West is ?up in arms


THEY'RE hopping mad in Coffs Harbour City's western districts and, you guessed it, rates are the reason for their rage.

More than 60 people responded to the call from primary producers Martin Miller (Ashton Flat) and Peter Higgins (Brooklana) to gather at Ulong on Sunday at 4pm.

In the firing line: the city council's plans to increase rates by 22 per cent to cover an ambitious $86.7 million 'city facilities program'.

Mr Miller said yesterday the meeting was '100 per cent' against the proposed rate hike and that protest letters would be sent to the council and the NSW Local Government Minister, Tony Kelly.

Mr Kelly has the final say on whether the council can impose an 18.5 per cent increase above the 3.5 per cent jump already approved under rate pegging.

Mr Miller said the council could also expect a petition 'objecting to the rate increase and the lack of services we in the bush get'.

"We can't even get kerb and guttering and we've got dirt roads," he said.

"Of the $86.7m to be spent on city facilities, only .04 per cent of that total goes over Red Hill to rural areas," Mr Miller said.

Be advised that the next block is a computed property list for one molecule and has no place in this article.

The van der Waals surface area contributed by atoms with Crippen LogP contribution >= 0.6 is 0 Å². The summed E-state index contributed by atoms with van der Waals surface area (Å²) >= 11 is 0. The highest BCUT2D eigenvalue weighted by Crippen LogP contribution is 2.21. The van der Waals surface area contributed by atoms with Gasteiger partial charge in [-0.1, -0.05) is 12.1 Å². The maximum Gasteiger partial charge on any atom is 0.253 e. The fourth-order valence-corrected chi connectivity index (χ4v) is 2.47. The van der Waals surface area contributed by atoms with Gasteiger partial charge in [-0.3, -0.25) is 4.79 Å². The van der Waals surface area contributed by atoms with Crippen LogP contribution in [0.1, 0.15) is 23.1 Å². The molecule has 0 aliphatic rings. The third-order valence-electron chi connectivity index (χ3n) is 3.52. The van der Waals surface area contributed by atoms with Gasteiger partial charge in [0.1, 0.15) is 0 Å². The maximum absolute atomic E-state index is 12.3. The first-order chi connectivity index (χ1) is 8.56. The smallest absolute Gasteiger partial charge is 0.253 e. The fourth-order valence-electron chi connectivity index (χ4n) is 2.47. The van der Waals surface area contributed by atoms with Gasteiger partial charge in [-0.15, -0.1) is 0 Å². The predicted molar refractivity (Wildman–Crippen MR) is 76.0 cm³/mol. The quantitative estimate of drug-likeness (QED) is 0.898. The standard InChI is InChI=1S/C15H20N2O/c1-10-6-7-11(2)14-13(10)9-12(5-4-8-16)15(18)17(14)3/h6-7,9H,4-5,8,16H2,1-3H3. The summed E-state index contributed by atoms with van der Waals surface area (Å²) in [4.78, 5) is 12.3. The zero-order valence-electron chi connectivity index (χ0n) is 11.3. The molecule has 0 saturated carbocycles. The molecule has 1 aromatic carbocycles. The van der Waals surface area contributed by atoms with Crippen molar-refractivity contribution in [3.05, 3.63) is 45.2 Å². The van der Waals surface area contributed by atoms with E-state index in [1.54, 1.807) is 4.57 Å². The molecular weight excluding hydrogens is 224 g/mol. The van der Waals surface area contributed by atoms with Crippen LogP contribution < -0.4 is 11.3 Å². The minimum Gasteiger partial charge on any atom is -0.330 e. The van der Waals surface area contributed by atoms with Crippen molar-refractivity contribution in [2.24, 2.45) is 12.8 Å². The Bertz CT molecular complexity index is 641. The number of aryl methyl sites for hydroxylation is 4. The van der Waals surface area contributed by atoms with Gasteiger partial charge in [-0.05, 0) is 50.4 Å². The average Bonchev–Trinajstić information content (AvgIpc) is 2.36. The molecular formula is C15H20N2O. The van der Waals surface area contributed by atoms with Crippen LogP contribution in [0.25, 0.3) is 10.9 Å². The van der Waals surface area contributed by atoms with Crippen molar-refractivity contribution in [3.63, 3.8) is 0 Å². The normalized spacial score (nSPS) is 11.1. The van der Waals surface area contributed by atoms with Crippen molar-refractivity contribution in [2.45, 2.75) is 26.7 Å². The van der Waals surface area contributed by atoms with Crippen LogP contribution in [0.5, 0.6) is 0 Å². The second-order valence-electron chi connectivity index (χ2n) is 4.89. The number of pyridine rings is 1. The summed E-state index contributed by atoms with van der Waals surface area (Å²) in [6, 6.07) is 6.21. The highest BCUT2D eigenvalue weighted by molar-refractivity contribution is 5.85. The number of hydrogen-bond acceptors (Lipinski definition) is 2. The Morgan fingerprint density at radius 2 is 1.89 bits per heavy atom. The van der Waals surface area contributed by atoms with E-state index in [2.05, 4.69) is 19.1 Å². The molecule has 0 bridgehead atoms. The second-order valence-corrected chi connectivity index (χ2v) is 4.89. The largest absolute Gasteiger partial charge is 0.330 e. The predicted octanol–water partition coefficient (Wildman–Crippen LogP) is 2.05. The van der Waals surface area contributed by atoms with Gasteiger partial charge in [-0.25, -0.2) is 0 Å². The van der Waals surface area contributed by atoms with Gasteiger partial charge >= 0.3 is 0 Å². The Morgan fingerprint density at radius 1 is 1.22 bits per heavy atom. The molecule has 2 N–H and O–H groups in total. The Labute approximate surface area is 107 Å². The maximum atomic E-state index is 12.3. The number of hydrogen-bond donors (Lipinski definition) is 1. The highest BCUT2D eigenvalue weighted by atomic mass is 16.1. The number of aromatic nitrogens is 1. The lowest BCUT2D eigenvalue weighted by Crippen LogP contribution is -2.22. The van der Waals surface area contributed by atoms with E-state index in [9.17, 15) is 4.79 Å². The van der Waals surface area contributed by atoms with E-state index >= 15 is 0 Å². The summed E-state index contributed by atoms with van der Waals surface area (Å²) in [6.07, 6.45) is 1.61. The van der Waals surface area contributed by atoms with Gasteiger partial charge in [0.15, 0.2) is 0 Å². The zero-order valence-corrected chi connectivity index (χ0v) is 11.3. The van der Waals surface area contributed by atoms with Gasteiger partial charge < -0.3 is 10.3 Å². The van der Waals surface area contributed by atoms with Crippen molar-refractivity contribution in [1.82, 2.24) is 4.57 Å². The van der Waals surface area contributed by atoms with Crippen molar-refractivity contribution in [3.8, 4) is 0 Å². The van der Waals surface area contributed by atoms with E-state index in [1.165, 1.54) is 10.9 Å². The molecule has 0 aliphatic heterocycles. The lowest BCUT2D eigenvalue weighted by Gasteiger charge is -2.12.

"While it may be arguable that the facilities are available to the whole population of the Coffs Harbour area, it's obvious they will be not be accessible for rural residents to anywhere near the same extent as urban dwellers, given travelling distances and costs.

"Our meeting was about the increase in rates, which has everyone up in arms.

"Last year, the council reduced the farmland rating concession from 20 per cent to below one per cent. Farmers actually pay more rates than anyone else in Coffs Harbour.

"While it's said an average block in Coffs has a $60,000 land value, out here we're talking anything from 150 acres to 1000 acres. We've got bigger blocks.

"I don't have to tell you how farmers are struggling.

"I have 150 acres and I run 40 to 50 breeding cattle, but my gross yearly income would be less than $20,000, and I'm not the only one.

"Very shortly you'll find that people will leave the land because it's uneconomical to remain.

"The council is not giving us the concessions we need.

"My land valuation is $175,000, not $60,000 like many urban people's.

"We're paying a lot more rates and we're getting no services."

The Coffs Harbour branch of the NSW Farmers' Association has organised a meeting at the Nana Glen hall tomorrow from 12.30pm to 2pm. The mayor, Cr Keith Rhoades, and the council's corporate services director, Kyme Lavelle, are expected to attend.

The lobbying has been fast and furious in the countdown to Monday's deadline for submissions to the council's contentious draft management plan.

A petition of up to 400 signatures will soon be delivered to Minister Kelly, while 100 official submissions are to be fired in to the city council, according to Sawtell's Ray Hackett.

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